Abuse of Dominant Position Under the Competition Law

Meaning of Dominant Position

In a layman’s term, dominance suggests the quality of being more powerful, stronger or more important than anyone else.

But according to section 4, Explanation (a) of the competition act, 2002 dominant position represents a position of power, enjoyed within the relevant market by the company, in India, that permits it to—

  • operate independently of prevailing competitive forces in the relevant market; or
  • influence its rivals or consumers, or the relevant market in its support.[1]

So, it can be said that it is the entity’s ability to act independently of market forces that decides its dominant position. No entity can have the supreme control over the market in a perfectly competitive market, particularly when deciding the product’s price.

Relevant Market

After reading the meaning of dominant position mentioned above, the question arises- what is a relevant market?

According to section 2(r) of the Act relevant market means “the market which may be determined by the commission with reference to the relevant product market or the relevant geographic market or with reference to both the markets.”[2]

It is basically the market where goods and services are sold.

There are two types of relevant market. Those are:

  1. Relevant product market[3] it is defined under section 2(t) of the Act as “a market comprising all those products or services that are considered by the consumer to be interchangeable or replaceable on account of the characteristics of the products or services, their price and intended use.[4] For example, the car market may consist of a separate relevant product markets for compact vehicles, mid-size vehicles, luxury cars, etc., because they are not substitutable because of a slight price increase.
  2. Relevant geographic market[5]it is defined under section 2(s) of the Act as a market comprising the area in which the conditions of competition for supply of products or provision of services or demand of goods or services are distinctly homogeneous and can be distinguished from those in the neighboring region.
Factors to Determine the Dominant Position[6]

According to section 19(4) of the Act the Commission shall, while inquiring whether an enterprise enjoys a dominant position or not under section 4, have due regard to all or any of the following factors, namely:—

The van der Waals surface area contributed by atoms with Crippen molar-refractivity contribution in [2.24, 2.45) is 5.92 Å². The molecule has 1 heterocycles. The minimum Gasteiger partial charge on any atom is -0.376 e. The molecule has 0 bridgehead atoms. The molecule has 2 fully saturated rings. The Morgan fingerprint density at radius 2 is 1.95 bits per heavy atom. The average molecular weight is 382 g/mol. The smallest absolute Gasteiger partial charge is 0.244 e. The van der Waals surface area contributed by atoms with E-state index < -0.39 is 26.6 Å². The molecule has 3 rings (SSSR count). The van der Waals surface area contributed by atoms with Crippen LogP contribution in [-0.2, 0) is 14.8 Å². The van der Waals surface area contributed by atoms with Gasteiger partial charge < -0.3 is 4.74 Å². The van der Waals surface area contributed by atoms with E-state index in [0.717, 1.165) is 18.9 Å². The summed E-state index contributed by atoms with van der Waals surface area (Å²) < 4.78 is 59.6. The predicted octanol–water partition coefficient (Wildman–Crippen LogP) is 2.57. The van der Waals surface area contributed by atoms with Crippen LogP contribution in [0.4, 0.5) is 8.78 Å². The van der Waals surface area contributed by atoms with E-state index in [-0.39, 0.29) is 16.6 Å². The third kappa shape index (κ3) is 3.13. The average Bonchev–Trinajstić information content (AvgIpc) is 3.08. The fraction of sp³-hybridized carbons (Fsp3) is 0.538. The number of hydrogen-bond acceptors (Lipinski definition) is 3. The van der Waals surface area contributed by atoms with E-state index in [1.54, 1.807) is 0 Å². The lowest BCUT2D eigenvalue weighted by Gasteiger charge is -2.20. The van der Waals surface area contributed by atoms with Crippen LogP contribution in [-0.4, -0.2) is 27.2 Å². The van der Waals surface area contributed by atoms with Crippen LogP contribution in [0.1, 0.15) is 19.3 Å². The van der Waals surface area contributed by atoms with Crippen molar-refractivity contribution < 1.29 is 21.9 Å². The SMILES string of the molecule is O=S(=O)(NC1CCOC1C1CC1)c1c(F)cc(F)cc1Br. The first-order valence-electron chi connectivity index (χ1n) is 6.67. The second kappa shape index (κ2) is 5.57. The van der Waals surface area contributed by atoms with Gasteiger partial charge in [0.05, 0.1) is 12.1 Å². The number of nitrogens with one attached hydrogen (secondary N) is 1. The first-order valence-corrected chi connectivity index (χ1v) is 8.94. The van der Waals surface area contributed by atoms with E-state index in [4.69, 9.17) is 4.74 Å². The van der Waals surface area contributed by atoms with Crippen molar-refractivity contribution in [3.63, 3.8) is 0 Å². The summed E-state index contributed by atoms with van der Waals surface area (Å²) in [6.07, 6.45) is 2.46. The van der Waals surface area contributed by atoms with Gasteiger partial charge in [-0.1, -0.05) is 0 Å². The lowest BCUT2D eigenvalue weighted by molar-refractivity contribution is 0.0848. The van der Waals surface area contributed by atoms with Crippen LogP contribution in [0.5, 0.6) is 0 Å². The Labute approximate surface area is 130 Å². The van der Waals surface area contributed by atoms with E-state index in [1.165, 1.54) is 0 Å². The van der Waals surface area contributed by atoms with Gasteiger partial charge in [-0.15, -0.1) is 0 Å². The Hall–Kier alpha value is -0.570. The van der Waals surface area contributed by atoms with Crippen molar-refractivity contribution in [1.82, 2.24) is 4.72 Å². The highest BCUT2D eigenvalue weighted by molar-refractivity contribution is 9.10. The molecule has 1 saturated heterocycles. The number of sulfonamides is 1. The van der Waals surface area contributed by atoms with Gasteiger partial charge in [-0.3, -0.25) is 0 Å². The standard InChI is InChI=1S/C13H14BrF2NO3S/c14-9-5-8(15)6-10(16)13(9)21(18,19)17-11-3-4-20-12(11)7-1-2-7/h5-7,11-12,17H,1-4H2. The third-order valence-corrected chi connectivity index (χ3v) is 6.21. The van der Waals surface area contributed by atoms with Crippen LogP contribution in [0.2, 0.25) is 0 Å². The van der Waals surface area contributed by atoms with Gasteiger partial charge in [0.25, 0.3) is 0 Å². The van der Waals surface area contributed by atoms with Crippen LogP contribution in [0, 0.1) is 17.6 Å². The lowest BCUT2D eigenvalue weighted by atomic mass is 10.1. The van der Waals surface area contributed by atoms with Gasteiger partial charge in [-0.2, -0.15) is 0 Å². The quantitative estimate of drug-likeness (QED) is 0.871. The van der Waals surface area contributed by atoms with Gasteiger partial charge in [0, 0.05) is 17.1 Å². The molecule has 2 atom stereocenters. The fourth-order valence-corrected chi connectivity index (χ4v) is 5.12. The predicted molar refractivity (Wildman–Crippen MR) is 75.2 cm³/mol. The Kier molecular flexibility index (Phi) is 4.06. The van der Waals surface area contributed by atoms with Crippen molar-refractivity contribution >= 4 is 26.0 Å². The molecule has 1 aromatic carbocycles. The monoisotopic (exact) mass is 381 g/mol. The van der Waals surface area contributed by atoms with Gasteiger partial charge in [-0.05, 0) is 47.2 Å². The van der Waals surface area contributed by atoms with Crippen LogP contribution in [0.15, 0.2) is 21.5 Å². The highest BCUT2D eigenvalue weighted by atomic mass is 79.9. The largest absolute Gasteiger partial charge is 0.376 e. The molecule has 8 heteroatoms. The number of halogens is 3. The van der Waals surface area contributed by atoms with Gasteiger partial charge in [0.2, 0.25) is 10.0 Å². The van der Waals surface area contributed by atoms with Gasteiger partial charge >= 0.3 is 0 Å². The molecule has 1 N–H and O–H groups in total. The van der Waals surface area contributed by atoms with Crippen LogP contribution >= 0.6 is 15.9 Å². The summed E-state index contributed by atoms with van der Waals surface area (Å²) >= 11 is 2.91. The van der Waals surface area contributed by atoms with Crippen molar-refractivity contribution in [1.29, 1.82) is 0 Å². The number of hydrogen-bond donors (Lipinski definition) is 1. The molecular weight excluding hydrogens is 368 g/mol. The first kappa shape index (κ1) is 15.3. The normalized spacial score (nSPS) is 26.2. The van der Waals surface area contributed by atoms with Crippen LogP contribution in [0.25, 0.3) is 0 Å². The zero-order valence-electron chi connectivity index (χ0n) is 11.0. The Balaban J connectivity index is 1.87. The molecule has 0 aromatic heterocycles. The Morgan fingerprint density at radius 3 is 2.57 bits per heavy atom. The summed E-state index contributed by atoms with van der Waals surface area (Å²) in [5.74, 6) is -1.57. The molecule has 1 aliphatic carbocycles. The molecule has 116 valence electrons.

1. Company’s market share;
  2. Company’s size and resources;
  3. size of the competitors and their importance;
  4. Business economic strength with competitive advantages over competitors;
  5. vertical integration of the company or distribution or service network of such company;
  6. reliance of consumers on the cmpany;
  7. monopoly or dominant status whether gained as a result of any legislation or by way of being a Government company or a public sector undertaking or otherwise;
  8. entry barriers including regulatory barriers, financial risk, high capital cost of entry, marketing entry barriers, technical entry barriers, economies of scale, high cost of replaceable products or service for consumers;
  9. countervailing buying power;
  10. market dynamics and market size;
  11. social obligations and social costs;
  12. the relative benefit, by way of the contribution to the economic growth, by the enterprise enjoying a dominant position having or likely to have an appreciable adverse effect on competition;
  • any other considerations which the Commission can find important to the investigation.
Abuse of Dominance

Section 4 of the Competition Act, 2020 prohibits the abuse of dominant position. It can be said that mere dominance cannot be said to be against the law, but if there is abuse of such dominance then the same is prohibited and the commission can take actions against the same.

Section 4(2)[7] of the Act describes various practices which are abusive in nature and which should not be exercised by any enterprise. Those are:

  • place unequal or discriminatory requirements directly or indirectly on the purchase or selling of products or services;
  • directly or indirectly placing unfair or discriminatory rates on the purchase or sale of products or service (including predatory pricing);
  • prohibit or restrict the manufacturing of products or the provision of services or the market;